As the world reels from the disruptive socio-political forces of 2016, let's begin 2017 on a more reflective note - with the help of American composer Peter Broderick.
His name is unlikely to ring a bell, but fans familiar with Danish indie- rock band Efterklang may have heard him as a former band member as well as a multi-instrumentalist who has played for artists such as American singer-songwriters M. Ward and Zooey Deschanel.
Broderick's solo output is quieter, more limpid and minimalist.
Grunewald is an EP named after a century-old church of the same name, a gothic-styled building located on the outskirts of Berlin that was bombed during World War II. The restored church has become a haven for his fellow mates from British label Erased Tapes, such as Nils Frahm, as well as other experimental classicists in Germany.
Recorded in one night, the five songs are an homage to what Broderick calls its "epic space", with a natural reverberation lasting eight seconds. He is awed, too, by the presence of a pristine pipe organ and an exquisite Bosendorfer piano.
The results are contemplative, expansive and almost healing.
Goodnight takes its time over 41/2 minutes, its minor piano chords ringing in the cavern. It unfurls like a scene from a Terence Davies film, camera panning over each space until one evinces beauty among quotidian details. Broderick coos from afar, a ghost filtered through stone wall crevices.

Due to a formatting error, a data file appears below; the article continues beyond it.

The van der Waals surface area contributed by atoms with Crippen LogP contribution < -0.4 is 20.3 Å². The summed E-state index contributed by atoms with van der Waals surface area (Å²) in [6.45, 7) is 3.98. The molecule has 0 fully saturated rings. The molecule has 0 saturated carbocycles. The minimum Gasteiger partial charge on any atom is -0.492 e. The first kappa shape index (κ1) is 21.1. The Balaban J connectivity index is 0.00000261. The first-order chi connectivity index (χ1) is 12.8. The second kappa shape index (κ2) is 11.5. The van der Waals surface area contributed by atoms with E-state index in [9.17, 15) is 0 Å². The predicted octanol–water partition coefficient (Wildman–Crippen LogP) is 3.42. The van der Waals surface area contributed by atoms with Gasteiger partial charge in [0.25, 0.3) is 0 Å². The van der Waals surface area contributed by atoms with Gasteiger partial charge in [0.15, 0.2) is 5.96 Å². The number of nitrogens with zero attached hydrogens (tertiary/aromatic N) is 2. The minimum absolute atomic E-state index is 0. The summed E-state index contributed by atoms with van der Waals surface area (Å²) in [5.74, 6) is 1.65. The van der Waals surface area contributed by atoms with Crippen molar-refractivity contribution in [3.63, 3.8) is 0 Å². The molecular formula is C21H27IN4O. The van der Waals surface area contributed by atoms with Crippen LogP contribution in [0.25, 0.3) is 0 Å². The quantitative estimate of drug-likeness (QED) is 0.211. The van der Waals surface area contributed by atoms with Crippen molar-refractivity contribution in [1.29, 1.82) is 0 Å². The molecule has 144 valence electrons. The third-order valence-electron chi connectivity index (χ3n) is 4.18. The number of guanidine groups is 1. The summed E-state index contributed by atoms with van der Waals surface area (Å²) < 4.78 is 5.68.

The rest of the EP follows this counterpoint between dark and light, gentle and hard, loneliness and community. It provides the soundtrack to an insular journey, whatever that may be for each individual.
Low Light is underscored by an insistent caress of ivories in the afterglow. Eyes Closed And Traveling is more propulsive, toggling between soft and determination - imagine the universe as one's mind travels to the far-flung corners. Violin Solo, No. 1 is the odd non-piano piece, providing a delicate tracery of whimsy in preparation for the next track, It's A Storm When I Sleep.
Clearly the emotional fulcrum of the quintet, the nearly eight- minute track is a sonorous invocation of wonder. How he creates this waterfall of drone, both feverish and soothing at the same time. Perhaps it is in this state of liminality where one truly comes alive, hopes, dreams and fears roiling together.